Media vs. Marketing

I watch a lot of things. I can’t hide that from you. Movies, TV series, comic books, webcomics, the occasional novel, I consume a lot of media, and when something really sticks out as worth talking about, such as the fact that everything Agents of SHIELD promised but failed to deliver is happening on Arrow, I mention it here. Weird intro. Finding my feet.

Here’s the thing. Every now and then, something about a movie or whatnot will strike an off chord with me. There’ll be something about the product that just feels off. And when this happens, I sometimes wonder… was it actually the product that was flawed, or is it because the marketing team sold me something else?

See, the marketers, more often than not, aren’t actually working on the movie. Or TV show. The thing. They’re just trying to sell it. And sometimes that means I’m judging something good or even great for not being the other thing the marketing team decided would sell better. Let’s start with a couple of examples of exactly that before I just jump on bad marketing moves in general.

Inglourious Basterds

Inglourious Basterds, for those unfamiliar, was Quentin Tarantino’s first volley into historical revenge fantasy, as a team of vicious American Jewish soldiers stage commando raids against German troops in Nazi-occupied France, leading to a conclusion that’s about as historically accurate as James Bond movies are an accurate depiction of the Cold War.

Or so the trailers and other advertising led us to believe. As far as we knew, this was an action-comedy starring Brad Pitt as the leader of the titular Basterds, who would go on a tear through the Nazis.

The thing is, that’s not actually what the movie’s about. Inglourious Basterds is about Shoshanna Dreyfuss, only survivor of a Jewish family slaughtered by the Nazis while hiding at a French farmhouse, and Hans Landa, the Nazi investigator who tracked her family down. It’s about Shoshanna’s quest for revenge and Hans’ growing dissatisfaction with his employers, and his title of “Jew Hunter.” It’s a suspense film, in which people desperately try to keep their secrets hidden from the Germans, despite the fact that their secret is known and the Germans just need that last piece of proof. And through all this is a comic relief subplot about the Basterds.

Perhaps part of the reason we thought the Basterds might be the main characters is that they were the title characters. But then, Tarantino didn’t even want to call it “Inglourious Basterds.” He was going to call it “Once Upon a Time in Nazi-Occupied France,” which both would have warned us that this wasn’t going to be history as we knew it, and wouldn’t have made us think Brad Pitt was going to be the main character. Because he really wasn’t.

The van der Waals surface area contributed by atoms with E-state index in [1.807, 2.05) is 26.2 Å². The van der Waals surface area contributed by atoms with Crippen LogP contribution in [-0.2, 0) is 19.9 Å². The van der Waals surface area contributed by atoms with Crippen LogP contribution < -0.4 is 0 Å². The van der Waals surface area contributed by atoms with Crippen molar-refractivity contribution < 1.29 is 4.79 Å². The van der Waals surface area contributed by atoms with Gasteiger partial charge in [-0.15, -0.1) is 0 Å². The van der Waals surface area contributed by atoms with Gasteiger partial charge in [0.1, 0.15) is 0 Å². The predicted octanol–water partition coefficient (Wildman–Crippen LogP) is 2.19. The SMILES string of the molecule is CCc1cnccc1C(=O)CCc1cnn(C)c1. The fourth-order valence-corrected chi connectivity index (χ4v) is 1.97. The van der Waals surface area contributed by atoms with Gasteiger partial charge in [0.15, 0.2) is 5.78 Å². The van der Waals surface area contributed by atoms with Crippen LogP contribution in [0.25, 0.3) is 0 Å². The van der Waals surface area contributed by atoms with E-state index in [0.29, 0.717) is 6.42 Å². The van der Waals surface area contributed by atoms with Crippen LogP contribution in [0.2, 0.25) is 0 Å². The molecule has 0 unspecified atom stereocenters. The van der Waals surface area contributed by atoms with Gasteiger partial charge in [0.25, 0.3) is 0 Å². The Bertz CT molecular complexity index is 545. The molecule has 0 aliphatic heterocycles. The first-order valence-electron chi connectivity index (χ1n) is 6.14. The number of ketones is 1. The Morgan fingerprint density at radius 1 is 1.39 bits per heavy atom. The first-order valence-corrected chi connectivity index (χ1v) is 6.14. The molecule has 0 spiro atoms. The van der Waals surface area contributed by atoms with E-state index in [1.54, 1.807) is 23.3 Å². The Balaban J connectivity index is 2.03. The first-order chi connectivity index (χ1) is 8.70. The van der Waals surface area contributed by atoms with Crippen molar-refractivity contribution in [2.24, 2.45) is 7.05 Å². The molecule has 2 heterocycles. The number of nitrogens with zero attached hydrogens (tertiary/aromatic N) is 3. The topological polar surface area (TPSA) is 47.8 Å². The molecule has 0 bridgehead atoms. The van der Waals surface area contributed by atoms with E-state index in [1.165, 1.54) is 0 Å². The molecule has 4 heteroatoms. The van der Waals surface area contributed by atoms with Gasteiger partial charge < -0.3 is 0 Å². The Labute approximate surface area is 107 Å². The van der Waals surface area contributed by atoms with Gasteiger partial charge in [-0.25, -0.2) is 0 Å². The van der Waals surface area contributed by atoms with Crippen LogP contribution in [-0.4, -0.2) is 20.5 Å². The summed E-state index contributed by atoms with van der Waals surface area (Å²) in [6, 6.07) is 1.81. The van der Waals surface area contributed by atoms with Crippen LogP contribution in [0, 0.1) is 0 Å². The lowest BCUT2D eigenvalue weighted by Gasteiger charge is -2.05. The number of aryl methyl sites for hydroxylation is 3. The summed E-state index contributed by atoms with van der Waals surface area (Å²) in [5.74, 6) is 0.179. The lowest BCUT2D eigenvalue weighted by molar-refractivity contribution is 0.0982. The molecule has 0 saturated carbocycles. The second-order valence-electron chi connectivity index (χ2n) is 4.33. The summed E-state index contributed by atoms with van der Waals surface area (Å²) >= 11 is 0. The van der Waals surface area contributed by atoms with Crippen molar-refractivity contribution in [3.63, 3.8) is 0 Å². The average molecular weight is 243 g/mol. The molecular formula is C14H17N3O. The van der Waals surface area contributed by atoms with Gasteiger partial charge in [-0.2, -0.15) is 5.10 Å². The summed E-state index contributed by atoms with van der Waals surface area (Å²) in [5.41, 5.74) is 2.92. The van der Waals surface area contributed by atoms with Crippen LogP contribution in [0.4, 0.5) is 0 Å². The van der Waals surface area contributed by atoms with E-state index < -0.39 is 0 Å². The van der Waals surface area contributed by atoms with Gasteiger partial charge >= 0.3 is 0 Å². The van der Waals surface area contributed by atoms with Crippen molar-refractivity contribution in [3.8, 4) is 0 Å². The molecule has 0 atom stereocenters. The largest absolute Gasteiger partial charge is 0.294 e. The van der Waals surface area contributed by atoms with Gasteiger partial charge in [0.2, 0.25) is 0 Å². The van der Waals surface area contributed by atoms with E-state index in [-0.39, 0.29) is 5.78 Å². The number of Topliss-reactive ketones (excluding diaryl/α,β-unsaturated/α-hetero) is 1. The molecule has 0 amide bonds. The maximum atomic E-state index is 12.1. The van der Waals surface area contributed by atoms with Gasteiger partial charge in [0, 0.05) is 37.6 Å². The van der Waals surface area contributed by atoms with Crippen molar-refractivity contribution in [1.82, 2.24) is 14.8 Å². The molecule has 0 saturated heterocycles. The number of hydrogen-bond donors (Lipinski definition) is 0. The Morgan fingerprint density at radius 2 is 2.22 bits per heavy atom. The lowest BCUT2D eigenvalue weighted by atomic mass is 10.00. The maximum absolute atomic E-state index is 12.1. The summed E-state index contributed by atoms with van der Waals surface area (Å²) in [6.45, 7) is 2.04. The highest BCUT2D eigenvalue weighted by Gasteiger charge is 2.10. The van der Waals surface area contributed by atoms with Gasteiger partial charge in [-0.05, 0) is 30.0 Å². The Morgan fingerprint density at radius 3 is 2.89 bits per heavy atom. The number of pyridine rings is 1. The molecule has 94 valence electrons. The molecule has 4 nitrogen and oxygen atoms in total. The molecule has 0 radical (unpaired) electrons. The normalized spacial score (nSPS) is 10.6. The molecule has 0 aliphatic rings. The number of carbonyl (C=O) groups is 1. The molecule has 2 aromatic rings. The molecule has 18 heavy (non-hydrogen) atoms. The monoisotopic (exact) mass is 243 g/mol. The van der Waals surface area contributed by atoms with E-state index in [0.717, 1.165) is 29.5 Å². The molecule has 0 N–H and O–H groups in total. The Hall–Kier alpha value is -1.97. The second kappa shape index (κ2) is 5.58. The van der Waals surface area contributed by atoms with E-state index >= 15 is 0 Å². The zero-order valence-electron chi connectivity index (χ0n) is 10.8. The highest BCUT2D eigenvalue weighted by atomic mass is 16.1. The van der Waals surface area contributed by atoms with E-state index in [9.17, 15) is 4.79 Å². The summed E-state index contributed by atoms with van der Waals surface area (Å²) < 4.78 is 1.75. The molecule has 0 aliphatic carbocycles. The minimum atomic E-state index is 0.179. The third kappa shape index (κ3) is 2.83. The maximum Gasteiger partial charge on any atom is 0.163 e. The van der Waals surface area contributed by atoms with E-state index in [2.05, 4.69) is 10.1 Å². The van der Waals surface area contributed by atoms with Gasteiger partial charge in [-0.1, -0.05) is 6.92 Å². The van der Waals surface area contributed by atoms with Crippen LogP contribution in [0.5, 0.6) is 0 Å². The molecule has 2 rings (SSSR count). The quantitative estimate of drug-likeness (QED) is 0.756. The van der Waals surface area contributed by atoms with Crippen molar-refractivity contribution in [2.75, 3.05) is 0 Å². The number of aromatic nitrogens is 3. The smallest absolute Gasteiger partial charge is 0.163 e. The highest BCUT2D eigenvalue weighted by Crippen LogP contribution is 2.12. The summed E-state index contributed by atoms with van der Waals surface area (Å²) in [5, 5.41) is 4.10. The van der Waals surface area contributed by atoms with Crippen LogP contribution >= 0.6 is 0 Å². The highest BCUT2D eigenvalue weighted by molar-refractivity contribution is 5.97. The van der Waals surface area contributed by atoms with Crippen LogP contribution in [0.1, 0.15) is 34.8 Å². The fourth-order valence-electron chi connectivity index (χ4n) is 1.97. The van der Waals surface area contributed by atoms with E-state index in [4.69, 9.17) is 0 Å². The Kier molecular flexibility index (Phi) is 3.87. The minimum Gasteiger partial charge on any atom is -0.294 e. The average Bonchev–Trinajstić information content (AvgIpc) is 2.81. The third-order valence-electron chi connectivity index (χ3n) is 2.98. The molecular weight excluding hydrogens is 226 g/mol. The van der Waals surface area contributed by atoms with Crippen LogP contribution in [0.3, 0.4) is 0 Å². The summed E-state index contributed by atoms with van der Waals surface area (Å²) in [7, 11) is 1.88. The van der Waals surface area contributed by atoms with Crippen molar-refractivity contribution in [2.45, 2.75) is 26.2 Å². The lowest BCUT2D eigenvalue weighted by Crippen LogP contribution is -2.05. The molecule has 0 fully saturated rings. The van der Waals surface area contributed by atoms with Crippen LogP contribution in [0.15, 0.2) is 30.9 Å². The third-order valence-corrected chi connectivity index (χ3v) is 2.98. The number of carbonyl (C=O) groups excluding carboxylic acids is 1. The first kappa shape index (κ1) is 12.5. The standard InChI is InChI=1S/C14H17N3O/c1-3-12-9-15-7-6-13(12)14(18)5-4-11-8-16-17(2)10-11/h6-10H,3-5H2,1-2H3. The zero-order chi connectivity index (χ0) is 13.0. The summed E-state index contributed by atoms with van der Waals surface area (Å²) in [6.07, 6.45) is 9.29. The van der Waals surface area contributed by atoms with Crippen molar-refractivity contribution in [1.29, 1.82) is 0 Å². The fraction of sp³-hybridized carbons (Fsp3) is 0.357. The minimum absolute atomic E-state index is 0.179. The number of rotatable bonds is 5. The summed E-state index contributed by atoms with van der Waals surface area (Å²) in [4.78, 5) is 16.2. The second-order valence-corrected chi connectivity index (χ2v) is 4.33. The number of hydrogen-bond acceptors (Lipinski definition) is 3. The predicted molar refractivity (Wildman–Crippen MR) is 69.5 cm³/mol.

So when we sat down to watch what we were told was an action-comedy, and got a tense suspense thriller, it was a little jarring. The movie’s still excellent, but you need to be aware what you’re going to get.

Star Trek: Into Darkness

I’m a big fan of Star Trek: Into Darkness. Both of the J.J. Abrams Trek movies, but Into Darkness in particular. It may not be perfect, but it’s my favourite action movie of the year, and the only one with a protagonist that fights to not kill the bad guy. Well, other than Lone Ranger, but in that case it’s played as a character flaw, not something noble. Into Darkness is the only movie to do it well. There is one flaw with Into Darkness, however, that’s difficult to defend.

The “surprise twist” is the least surprising thing they could have done. And I will be revealing it in the next paragraph, so if you somehow don’t know or are in denial that you’ve known all along, skip ahead. Like, to the next section.

As soon as the script was done, the J.J. Abrams marketing team got to work trying to hide who the villain was in the most obvious way possible. They didn’t just avoid saying who the villain was (like Iron Man 3), they shouted out as loud as possible that the villain’s identity was being kept a secret. Tried to build as much suspense as they could over who Benedict Cumberbatch was playing, even though it was blatantly clear from the word go that he was Khan. Of course he was Khan, he was always going to be Khan, there is nothing surprising about that. And I am doing you a favour by telling you.